We have spent a couple of days wandering around Fort-de-France the capital of Martinique. The town has been rebuilt many times. After the fire of 1890 and the hurricane 1891 many of the public buildings were reinforced with a metal skeleton.
The most striking of such buildings is the Schoelcher Library. Displayed at the World Fair of 1889 in Paris before being dismantled and transported to Fort-de-France. At first it accommodated the collection of books offered by the abolitionist Victor Schoelcher now it has the resources of a modern library and remains open to all.
It also provides space for local artists to display their talents.
The designer Henri Picq was also responsible for the cathedral.
Britain passed the first law in 1807 banning the slave trade and finally banned slavery in 1833 but it was not until 1848 the final decree of abolition of slavery was signed by the Victor Schoelcher in Martinique.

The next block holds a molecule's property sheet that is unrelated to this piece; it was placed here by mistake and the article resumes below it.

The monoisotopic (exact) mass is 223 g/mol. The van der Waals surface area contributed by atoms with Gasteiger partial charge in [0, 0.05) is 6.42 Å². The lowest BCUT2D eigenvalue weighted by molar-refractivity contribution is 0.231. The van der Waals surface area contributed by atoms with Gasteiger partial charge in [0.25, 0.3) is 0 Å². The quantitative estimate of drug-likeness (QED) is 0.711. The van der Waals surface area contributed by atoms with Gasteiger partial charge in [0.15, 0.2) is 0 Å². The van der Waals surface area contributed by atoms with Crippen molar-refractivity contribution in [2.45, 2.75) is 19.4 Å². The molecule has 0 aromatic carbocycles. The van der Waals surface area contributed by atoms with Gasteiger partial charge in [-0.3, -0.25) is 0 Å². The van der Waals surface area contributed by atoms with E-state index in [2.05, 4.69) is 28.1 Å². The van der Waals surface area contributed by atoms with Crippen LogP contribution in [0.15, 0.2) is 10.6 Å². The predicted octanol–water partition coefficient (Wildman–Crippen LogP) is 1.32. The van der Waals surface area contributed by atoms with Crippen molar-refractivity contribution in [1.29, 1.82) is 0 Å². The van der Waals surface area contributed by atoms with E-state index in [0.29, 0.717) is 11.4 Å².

Those buildings were both magnificent but it is the back streets full of narrow three, four or five story wall houses, most with metal balconies that exactly match the look of old French towns that charmed us most. A total change from the housing of the English speaking islands, these houses are mostly decaying gracefully with the odd one or two being spruced up and re roofed.
We also liked this little bridge,
and some of the well executed graffiti.